Waterbury: A Challenge for Community and Economic Developers

Waterbury’s clock tower rises above burned-out section of American Brass building

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American Brass was one of Waterbury’s “Big Three” brass manufacturing firms. American was formed in 1893 as a holding company for six brass firms and by 1909, American manufactured two-thirds of all the brass produced in the United States and consumed one-third of all the copper produced in the county. American was bought by in 1922 by the Anaconda Copper Mining Corporation and was merged into Anaconda’s other businesses in 1960. Thenceforth known as Anaconda American Brass, the name which adorns the facade of the Freight Street rolling mill, the company continued as an entity of gradually lessening importance until all operations were moved out of state.

The American Brass complex lies on a parcel of land between Freight and West Main Streets not far from downtown. The majority of the buildings were constructed in 1910. These include a single-story 150,000 square foot rolling mill on Freight Street and a smaller three story structure located at the foot of Crane Street. I explored both of these buildings during my two trips to the site. Environmental Waste Resources, a hazardous waste disposal company, operated out of the complex during the 1980s. Phoenix Soil, another waste disposal company, rented the facility from 1992 until 2012, when they moved their operations to Plainville, CT. It has sat vacant since.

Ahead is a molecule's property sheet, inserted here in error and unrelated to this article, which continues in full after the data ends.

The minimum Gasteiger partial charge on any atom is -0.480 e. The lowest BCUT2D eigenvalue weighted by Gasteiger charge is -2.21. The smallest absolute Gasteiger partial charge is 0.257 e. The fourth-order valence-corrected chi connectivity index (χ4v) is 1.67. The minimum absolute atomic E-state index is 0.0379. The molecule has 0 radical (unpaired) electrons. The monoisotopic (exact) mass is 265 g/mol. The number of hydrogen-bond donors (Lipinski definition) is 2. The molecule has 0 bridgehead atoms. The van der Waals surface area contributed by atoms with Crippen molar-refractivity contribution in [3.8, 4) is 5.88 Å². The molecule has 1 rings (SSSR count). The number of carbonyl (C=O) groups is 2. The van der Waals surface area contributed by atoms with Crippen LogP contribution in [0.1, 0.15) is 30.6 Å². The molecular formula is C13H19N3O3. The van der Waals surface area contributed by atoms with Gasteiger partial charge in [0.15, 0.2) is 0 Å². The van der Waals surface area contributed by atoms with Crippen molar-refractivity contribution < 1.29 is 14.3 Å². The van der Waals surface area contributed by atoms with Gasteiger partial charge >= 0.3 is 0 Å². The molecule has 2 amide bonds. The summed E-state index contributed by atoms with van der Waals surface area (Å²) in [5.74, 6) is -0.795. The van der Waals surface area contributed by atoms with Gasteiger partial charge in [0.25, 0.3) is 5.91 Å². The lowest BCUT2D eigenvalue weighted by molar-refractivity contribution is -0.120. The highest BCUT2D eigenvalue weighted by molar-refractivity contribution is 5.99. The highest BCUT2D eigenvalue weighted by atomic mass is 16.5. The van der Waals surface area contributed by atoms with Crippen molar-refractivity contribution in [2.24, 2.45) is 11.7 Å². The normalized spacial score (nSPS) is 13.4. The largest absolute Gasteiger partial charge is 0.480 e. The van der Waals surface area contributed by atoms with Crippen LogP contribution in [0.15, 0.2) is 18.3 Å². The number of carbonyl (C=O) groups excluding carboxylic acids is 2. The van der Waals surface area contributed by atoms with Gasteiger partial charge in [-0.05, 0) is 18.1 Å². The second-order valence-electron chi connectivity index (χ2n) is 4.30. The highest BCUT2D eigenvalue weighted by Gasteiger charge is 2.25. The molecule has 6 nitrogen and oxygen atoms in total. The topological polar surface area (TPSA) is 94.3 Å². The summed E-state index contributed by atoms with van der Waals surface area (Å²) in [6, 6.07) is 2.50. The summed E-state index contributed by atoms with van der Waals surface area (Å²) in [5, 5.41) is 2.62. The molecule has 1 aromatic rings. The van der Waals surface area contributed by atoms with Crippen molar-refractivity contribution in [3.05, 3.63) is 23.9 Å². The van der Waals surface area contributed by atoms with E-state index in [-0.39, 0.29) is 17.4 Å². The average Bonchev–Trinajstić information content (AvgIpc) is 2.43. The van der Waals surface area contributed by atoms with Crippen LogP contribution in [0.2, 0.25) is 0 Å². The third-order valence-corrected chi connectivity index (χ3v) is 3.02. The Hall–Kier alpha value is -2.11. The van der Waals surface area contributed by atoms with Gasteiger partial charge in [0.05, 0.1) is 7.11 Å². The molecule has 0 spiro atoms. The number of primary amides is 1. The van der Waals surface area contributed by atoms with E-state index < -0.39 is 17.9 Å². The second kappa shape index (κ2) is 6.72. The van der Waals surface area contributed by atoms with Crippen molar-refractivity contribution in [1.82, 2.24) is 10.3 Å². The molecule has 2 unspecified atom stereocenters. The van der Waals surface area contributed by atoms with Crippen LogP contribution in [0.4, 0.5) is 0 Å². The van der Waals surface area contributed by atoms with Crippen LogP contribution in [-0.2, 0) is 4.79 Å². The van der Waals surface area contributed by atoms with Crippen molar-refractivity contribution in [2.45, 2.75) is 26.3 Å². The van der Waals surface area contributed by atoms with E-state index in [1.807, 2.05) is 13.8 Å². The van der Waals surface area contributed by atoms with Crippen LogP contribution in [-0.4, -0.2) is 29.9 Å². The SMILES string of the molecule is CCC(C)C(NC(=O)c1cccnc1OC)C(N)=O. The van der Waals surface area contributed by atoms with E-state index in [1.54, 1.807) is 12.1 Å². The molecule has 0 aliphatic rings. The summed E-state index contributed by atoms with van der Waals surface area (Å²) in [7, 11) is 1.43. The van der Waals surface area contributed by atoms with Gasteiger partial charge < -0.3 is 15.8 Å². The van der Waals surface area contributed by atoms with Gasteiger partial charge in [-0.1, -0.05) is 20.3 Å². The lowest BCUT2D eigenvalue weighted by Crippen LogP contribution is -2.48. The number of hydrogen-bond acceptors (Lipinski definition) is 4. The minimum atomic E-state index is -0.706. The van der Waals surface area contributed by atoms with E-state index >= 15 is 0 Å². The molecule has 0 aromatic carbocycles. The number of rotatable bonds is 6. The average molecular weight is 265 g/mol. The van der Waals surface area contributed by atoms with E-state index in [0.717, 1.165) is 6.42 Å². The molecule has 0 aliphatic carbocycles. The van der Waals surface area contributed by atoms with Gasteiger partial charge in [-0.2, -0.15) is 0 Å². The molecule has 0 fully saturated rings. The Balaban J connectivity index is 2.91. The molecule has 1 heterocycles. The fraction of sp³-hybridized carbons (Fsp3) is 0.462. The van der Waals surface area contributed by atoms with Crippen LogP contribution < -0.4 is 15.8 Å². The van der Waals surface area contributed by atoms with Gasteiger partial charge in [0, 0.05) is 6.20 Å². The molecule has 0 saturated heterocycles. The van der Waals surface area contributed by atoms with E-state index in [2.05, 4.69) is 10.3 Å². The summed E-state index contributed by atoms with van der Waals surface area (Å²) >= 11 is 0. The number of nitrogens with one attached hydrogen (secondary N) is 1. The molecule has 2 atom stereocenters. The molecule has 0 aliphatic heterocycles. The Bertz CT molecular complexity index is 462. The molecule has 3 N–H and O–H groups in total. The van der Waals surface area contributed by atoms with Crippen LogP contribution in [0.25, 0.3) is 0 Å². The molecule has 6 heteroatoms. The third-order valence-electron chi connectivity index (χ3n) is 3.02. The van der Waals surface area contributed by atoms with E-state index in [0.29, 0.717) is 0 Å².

Exterior and interior of Crane Street building

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Some of the American buildings were razed to make way for a small strip mall anchored by a Walgreens store. This mall also contains a liquor store and auto parts store and is frequented by panhandlers. If you park in the mall lot and walk past the Kentucky Fried Chicken, the Crane Street building comes into view. Chances are, you will be able to walk into the building without attracting the attention of passers-by. There are no fences or signs warning against trespassing. This building is three stories but the main portion is one large open space. It is possible to climb to the second story of the building but rotting floors and hordes of wasps make it difficult to reach the top floor.

From the Crane Street building, it is possible to walk through the lot to the rolling mill. This is a large wide-open structure where some of Phoenix Soil machinery can be seen. There are 55-gallon drums and 50,000 gallon tanks near a large apparatus of undetermined usage. The rest of the space is vacant, and water has fallen through the gaps in the decaying roof creating a large pool in one portion of the building. I ended my exploration here. There is another structure located to the north but I elected not to check it out as there was activity in the area.

Exterior and interior of rolling mill

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Post written by former Extension intern, John McDonald. More of John’s writing can be seen at writtenonthelandscape.wordpress.com